ASOTIN — The city of Clarkston dismissed all criminal charges against Mark Domino on Tuesday and agreed to pay him $25,000 to resolve a case that first made headlines more than a year ago.

When Domino, 53, arrived in District Court for a pretrial hearing on his misdemeanor charges of resisting arrest and obstruction of a law enforcement officer, city attorney Todd Richardson asked to speak with him in a nearby conference room.

About an hour later, Judge Tina Kernan called the case, and Richardson said a resolution had been reached, and the charges were being dropped.

“This has been a difficult case that has been made harder for all parties by the political atmosphere in our nation,” Richardson told the Lewiston Tribune. “I think it is a testament to the character of Mr. Domino and the city of Clarkston that even though it took a long time to work through the issues, we were able to do so. There has been a lot of work done behind the scenes for months.”

Domino said he was satisfied with the city’s terms, and all “civil and criminal” aspects had been ironed out. The Clarkston man later confirmed the agreement includes a payment of $25,000 from the city’s insurance carrier, and he will not be moving forward with a $5 million tort claim.

“This was never about the money for me,” Domino said. “Dismissing the charges is something they could have done from day one. The main thing I wanted was an apology, but instead I was persecuted. This should not have happened, and I don’t want it to happen to anyone else. I just want to thank all of the people who supported me through this crazy ordeal.”

Domino was arrested in late June last year in the Clarkston Walmart parking lot after a 911 call about a suspected vehicle prowler who matched his description. Domino, who is Black and was carrying a backpack, had just gotten off work and opened the doors of his own vehicle before walking to his motorcycle, which was also in the parking area.

When police approached him, Domino wanted to know why he was being detained and refused to hand over his identification before being shocked with a stun gun, taken to the ground and handcuffed. In numerous court appearances, he asked the court to dismiss the charges, repeatedly saying he had committed no crime. It’s not against the law to refuse to hand over your driver’s license when you’re not driving, Domino said.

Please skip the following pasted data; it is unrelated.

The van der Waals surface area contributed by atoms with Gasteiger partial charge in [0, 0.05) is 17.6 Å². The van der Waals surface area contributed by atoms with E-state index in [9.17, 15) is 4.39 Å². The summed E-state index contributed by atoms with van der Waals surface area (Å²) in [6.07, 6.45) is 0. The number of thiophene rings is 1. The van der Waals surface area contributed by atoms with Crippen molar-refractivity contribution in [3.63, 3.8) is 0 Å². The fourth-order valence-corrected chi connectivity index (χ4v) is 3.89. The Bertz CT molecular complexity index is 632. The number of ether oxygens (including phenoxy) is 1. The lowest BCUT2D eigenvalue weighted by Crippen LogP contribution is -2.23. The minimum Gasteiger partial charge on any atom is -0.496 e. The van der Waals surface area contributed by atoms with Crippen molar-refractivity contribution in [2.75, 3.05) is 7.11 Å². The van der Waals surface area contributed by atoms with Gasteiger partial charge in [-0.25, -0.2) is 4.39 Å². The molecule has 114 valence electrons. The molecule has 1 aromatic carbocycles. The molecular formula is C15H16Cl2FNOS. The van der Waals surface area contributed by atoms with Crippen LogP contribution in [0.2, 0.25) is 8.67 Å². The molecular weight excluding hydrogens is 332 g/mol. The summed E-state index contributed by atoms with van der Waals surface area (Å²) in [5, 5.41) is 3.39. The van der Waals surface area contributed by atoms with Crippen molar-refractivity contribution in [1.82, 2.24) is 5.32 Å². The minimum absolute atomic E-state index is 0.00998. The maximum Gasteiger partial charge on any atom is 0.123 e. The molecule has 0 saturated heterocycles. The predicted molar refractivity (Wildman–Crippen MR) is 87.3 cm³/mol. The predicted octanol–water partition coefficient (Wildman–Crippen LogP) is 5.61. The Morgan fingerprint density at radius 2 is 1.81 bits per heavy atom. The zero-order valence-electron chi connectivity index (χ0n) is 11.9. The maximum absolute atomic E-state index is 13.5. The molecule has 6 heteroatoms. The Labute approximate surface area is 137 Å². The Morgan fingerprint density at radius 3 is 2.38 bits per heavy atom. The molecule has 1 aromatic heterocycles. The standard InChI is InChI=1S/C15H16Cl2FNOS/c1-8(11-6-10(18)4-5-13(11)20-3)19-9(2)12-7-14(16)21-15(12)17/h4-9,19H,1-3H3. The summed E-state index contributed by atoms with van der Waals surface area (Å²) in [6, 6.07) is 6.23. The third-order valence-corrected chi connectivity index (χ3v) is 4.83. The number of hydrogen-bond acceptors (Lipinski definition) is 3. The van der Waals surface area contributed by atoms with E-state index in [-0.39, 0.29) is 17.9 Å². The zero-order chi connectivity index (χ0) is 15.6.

The officers involved in Domino’s arrest were cleared of any wrongdoing after an internal investigation was conducted by the Clarkston Police Department.

In previous court appearances, Richardson said the city had a solid case against the defendant because he refused to obey police commands. A jury trial was scheduled for early October, and the city was prepared to move forward.

The abrupt change in direction appears to be linked to input from the city’s insurance carrier. When asked about the settlement amount, Richardson confirmed the money would come from insurance and not out of the city’s general fund.

Richardson said the agreement is a public record, but he would not disclose the amount on Tuesday. The Tribune would have to file a public records request or get the information from Domino, he said.

“I hope our community sees how good our community is, and no one holds any ill will toward the other side,” the attorney said. “I have nothing but respect for Mr. Domino.”

Domino said he appreciates Richardson’s words, but he also remembers how the city charged him with crimes that could’ve put him behind bars for a year. In addition, he believes the presiding judge should have dismissed the case last year.

“Going forward, I still want to address what’s going on in the Asotin County court system,” he said. “It needs to be fair for everyone, and people shouldn’t be forced to plea bargain.”

Domino said he hasn’t been to work in two months because of stress-related illnesses, and he’s spent countless hours researching the law, filing motions and racking up court costs while representing himself.

“I’m just glad it’s over,” he said. “Now we can start getting our life back together.”

Mary Minton, of Clarkston, helped organize support for Domino, including a Facebook page and gatherings at the courthouse. She was in the courtroom when the charges were dropped.

“It is about bloody time,” Minton said.

Sandaine may be contacted at kerris@lmtribune.com or (208) 848-2264. Follow her on Twitter @newsfromkerri.

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